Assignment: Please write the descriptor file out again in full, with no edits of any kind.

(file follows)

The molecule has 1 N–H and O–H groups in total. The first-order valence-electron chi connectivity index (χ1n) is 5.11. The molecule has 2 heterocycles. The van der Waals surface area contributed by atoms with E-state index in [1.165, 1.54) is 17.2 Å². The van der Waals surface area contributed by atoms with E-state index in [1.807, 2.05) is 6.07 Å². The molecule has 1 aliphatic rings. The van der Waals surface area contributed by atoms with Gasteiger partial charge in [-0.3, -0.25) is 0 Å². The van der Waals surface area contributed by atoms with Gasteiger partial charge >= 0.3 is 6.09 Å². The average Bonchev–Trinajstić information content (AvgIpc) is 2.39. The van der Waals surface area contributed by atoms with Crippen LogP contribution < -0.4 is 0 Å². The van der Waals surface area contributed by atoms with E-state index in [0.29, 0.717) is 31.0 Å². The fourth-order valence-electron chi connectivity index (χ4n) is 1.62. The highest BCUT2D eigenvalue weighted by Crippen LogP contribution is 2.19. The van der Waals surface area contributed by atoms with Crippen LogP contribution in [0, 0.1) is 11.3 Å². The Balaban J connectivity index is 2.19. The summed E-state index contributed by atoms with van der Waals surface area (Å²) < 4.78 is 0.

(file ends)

The molecule has 1 N–H and O–H groups in total. The first-order valence-electron chi connectivity index (χ1n) is 5.11. The molecule has 2 heterocycles. The van der Waals surface area contributed by atoms with E-state index in [1.165, 1.54) is 17.2 Å². The van der Waals surface area contributed by atoms with E-state index in [1.807, 2.05) is 6.07 Å². The molecule has 1 aliphatic rings. The van der Waals surface area contributed by atoms with Gasteiger partial charge in [-0.3, -0.25) is 0 Å². The van der Waals surface area contributed by atoms with Gasteiger partial charge >= 0.3 is 6.09 Å². The average Bonchev–Trinajstić information content (AvgIpc) is 2.39. The van der Waals surface area contributed by atoms with Crippen LogP contribution < -0.4 is 0 Å². The van der Waals surface area contributed by atoms with E-state index in [0.29, 0.717) is 31.0 Å². The fourth-order valence-electron chi connectivity index (χ4n) is 1.62. The highest BCUT2D eigenvalue weighted by Crippen LogP contribution is 2.19. The van der Waals surface area contributed by atoms with Crippen LogP contribution in [0, 0.1) is 11.3 Å². The Balaban J connectivity index is 2.19. The summed E-state index contributed by atoms with van der Waals surface area (Å²) < 4.78 is 0.